At one point, Emmylou Harris told the crowd that she could not believe it had been 19 years since she released "Wrecking Ball." That was most understandable because based on this concert tour devoted towards playing the left of center atmospheric disc, the song bird has hardly missed a beat.
Harris' label, Nonesuch, just released a... »»»
Concert Review: Hurray for the Riff: more than just a great name
Hurray for the Riff Raff is one well-named group. Not that it signifies all that much musically, but at least it's catchy and makes you want to root for the underdog. With a lot to live up moniker wise, the band in concert - which, in reality, is lead singer Alynda Lee Segarra from New Orleans and her backing mates - more than lived up to the "pressure.... »»»
Country News Digest
Elsewhere in the news
Currently at the CST blogs
For 25 years, Gerry House spent every weekday morning in people's living rooms. As the host of the much-loved and much-acclaimed morning show, Gerry House and the House Foundation, House reigned on the airwaves on Nashville's WSIX-FM from 1983-2010, taking a brief hiatus to work for WSM-AM in Nashville and for KLAC in Los Angeles.... »»»
Expectations of being a "Carter Girl" - the way Carlene Carter refers to herself with her latest album title - must be extremely daunting at times. "It's as difficult as you want to make it," Carter explains. "I've always just embraced the fact that I was born into this family and very proud to be part of it." However, much like her mother, June Carter Cash, Carlene has always been a free spirit and fiercely individualistic.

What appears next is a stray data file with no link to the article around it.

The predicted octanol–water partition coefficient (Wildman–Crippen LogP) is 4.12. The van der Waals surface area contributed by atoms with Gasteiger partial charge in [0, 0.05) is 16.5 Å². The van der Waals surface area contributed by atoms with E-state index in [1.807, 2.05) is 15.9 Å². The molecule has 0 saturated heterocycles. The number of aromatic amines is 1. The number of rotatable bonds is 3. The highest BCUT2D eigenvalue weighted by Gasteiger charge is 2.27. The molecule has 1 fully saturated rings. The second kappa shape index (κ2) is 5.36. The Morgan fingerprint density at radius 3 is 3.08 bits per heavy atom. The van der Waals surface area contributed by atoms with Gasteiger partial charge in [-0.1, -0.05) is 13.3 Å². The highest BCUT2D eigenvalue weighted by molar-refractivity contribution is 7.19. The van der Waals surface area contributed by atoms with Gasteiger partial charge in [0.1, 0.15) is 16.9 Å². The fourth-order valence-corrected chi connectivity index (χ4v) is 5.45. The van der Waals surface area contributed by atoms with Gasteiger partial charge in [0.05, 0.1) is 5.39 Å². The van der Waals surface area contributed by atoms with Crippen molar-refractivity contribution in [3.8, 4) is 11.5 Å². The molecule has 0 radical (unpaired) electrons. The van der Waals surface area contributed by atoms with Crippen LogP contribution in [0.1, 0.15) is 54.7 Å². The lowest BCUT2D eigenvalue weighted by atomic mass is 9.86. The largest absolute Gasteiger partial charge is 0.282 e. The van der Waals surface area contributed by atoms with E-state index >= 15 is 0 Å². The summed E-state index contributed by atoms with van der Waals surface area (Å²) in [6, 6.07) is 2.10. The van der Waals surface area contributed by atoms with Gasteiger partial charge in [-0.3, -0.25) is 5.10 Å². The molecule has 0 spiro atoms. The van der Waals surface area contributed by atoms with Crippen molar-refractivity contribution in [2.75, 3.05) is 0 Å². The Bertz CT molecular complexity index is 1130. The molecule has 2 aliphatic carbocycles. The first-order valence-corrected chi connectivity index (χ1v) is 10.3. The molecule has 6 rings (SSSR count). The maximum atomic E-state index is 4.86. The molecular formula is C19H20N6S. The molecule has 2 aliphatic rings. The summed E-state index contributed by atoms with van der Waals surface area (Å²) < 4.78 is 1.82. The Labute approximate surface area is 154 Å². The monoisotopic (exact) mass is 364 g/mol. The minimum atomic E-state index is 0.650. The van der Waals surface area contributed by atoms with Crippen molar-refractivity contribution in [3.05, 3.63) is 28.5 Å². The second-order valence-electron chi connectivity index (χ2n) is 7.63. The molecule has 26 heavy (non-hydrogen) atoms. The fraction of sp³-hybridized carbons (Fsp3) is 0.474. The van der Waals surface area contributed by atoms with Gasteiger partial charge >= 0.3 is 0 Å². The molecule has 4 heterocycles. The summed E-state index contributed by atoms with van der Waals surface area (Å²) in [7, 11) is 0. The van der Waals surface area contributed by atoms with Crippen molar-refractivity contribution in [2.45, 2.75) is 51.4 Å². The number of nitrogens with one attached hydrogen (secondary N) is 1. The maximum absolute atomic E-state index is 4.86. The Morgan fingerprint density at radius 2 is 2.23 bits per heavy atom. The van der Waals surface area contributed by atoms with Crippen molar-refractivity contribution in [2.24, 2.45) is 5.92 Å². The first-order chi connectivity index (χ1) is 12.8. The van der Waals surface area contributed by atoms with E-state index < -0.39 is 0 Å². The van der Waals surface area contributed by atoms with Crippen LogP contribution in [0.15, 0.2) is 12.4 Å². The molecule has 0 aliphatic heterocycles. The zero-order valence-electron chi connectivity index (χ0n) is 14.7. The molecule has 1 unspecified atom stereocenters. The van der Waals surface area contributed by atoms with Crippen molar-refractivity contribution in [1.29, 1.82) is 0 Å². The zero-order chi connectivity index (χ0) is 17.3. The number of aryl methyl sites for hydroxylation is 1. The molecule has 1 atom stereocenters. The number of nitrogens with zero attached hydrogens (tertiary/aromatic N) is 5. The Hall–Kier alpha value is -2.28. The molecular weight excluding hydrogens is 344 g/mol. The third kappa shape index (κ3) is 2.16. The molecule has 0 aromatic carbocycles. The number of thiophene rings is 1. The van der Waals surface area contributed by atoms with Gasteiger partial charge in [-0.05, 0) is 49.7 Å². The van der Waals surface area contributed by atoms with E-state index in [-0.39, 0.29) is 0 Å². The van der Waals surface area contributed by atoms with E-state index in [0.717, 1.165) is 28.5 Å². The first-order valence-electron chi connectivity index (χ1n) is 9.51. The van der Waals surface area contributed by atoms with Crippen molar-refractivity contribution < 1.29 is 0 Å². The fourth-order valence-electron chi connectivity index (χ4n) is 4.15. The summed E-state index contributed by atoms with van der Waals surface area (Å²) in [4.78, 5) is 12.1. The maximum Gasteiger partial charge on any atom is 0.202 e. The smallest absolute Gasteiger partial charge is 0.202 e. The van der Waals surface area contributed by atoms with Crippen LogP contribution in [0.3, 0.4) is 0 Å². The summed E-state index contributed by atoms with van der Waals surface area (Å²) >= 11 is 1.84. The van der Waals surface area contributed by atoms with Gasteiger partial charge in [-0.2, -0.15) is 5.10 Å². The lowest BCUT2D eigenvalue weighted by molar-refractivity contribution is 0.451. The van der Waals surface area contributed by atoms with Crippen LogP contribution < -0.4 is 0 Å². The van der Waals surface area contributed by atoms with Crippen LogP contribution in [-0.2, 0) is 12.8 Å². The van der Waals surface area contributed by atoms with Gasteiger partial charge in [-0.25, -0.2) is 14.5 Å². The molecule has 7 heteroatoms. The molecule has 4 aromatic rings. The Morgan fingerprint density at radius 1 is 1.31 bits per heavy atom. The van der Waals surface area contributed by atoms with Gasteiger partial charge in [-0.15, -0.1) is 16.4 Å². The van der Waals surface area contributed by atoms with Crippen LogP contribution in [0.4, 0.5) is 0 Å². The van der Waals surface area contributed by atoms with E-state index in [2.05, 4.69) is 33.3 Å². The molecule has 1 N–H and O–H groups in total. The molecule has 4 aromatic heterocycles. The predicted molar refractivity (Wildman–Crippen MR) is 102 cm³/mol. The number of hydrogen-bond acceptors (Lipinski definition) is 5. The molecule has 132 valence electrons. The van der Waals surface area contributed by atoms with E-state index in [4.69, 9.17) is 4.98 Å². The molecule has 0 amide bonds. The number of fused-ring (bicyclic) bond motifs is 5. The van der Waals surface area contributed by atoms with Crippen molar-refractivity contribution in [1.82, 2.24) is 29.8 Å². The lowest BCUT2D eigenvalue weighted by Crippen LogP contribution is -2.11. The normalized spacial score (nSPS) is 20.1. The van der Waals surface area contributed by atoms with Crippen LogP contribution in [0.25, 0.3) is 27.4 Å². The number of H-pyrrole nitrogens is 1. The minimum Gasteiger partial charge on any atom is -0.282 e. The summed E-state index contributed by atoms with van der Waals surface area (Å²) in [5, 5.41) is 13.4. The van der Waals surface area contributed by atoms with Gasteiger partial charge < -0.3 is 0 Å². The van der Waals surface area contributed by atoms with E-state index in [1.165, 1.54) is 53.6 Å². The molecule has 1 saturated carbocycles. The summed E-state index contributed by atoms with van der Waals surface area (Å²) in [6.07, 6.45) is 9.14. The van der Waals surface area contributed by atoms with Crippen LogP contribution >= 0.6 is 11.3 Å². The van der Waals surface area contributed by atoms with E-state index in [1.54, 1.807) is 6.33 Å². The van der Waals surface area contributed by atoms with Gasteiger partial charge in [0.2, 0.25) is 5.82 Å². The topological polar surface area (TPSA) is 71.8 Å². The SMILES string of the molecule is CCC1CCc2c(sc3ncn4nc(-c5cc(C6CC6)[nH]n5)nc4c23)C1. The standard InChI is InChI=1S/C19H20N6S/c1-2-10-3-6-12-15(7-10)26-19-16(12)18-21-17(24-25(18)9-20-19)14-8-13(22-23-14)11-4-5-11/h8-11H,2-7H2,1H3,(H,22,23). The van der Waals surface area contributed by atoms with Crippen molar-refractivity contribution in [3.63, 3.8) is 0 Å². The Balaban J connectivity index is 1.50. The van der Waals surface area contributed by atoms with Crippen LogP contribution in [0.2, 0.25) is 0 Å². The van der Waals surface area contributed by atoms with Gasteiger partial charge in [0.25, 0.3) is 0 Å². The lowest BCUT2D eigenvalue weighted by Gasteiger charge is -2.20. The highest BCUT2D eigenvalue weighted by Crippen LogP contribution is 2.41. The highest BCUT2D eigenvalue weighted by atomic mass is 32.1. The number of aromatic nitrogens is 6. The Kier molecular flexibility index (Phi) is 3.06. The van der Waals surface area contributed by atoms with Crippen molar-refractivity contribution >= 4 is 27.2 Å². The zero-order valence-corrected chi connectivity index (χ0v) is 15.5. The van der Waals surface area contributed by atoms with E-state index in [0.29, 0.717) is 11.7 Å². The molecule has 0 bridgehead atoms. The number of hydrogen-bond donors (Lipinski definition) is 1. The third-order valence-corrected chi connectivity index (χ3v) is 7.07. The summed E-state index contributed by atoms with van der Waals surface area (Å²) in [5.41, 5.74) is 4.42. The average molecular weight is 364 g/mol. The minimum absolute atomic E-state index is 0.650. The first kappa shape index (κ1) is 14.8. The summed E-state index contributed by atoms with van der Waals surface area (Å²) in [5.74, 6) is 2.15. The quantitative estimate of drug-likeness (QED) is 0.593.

To take a page from Judy Collins' notebook, Lydia Loveless has seen life from both sides now. After a childhood in tiny Coshocton, Ohio, a move to Columbus and a gig playing bass in her family's new wave/rock band as a teenager, Loveless set out on her own musical path at the age of 17. In 2010, the 20-year-old Loveless released her debut album, "The Only Man," which was critically acclaimed but just barely heard by the general public.... »»»
It might have been easier, and certainly less emotionally taxing, had Carlene Carter just recorded a batch of Carter Family songs using vocal muscle memory alone. However, as soon as you hear Carter describing the losses of loved ones during "Lonesome Valley," you realize right away this is not just some sort of capitalization on a revered family name. It's a personal testimony. »»»
Where It All Began
Dan + Shay debut with a likable disc, if your bent is the Rascal Flatts world of country. In fact, Dan Smyers of Pittsburgh and Shay Mooney of Arkansas come mighty close to mimicking the longstanding country stars with the biggest difference that they're a duo and Rascal Flatts is a trio. Perhaps the similarities ought come as no surprise because the duo started writing the day after they met in Nashville in December 2012. Guess who placed their first song on hold? Rascal Flatts. »»»
Turn It Up
Josh Thompson's sophomore release, "Turn It Up" is his first on Toby Keith's Show Dog label. It seems to be a good match because both artists are cut from the same cloth. Thompson is also known as a champion of the everyman. Turns out they both have the same tendency to go over the top. Thompson excessively showcases the blue collar lifestyle the way Keith champions patriotism. »»»
Working Man's Poet: A Tribute To Merle Haggard
Another year, another Merle Haggard tribute, it seems. Is that five or six tribute albums to the Hag? Whatever the count, these songs never get old. In fact, it's good to hear the ol' Hag's tunes interpreted by a new set of country performers. Though none of the tributes - this one included - can touch the "Tulare dust" tribute of the mid-1990s, this 20-song collection provides some great moments. Toby Keith turns in the best performance with "Carolyn"... »»»